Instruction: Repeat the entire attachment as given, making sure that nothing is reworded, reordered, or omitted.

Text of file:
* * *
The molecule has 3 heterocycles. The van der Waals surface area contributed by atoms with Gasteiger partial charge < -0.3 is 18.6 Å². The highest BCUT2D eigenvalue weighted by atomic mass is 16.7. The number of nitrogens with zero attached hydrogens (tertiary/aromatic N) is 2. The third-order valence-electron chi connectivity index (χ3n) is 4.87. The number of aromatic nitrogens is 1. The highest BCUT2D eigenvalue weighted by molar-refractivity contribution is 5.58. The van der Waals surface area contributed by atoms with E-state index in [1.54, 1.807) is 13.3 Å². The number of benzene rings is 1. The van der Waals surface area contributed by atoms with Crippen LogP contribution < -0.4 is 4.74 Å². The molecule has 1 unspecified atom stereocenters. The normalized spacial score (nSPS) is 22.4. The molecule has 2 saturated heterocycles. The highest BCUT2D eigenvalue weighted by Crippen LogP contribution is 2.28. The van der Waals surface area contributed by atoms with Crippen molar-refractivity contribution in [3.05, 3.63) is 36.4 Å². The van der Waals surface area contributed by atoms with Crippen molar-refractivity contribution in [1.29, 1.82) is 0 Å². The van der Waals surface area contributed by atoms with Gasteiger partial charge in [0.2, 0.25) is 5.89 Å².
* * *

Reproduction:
The molecule has 3 heterocycles. The van der Waals surface area contributed by atoms with Gasteiger partial charge < -0.3 is 18.6 Å². The highest BCUT2D eigenvalue weighted by atomic mass is 16.7. The number of nitrogens with zero attached hydrogens (tertiary/aromatic N) is 2. The third-order valence-electron chi connectivity index (χ3n) is 4.87. The number of aromatic nitrogens is 1. The highest BCUT2D eigenvalue weighted by molar-refractivity contribution is 5.58. The van der Waals surface area contributed by atoms with E-state index in [1.54, 1.807) is 13.3 Å². The number of benzene rings is 1. The van der Waals surface area contributed by atoms with Crippen LogP contribution < -0.4 is 4.74 Å². The molecule has 1 unspecified atom stereocenters. The normalized spacial score (nSPS) is 22.4. The molecule has 2 saturated heterocycles. The highest BCUT2D eigenvalue weighted by Crippen LogP contribution is 2.28. The van der Waals surface area contributed by atoms with Crippen molar-refractivity contribution in [3.05, 3.63) is 36.4 Å². The van der Waals surface area contributed by atoms with Crippen molar-refractivity contribution in [1.29, 1.82) is 0 Å². The van der Waals surface area contributed by atoms with Gasteiger partial charge in [0.2, 0.25) is 5.89 Å².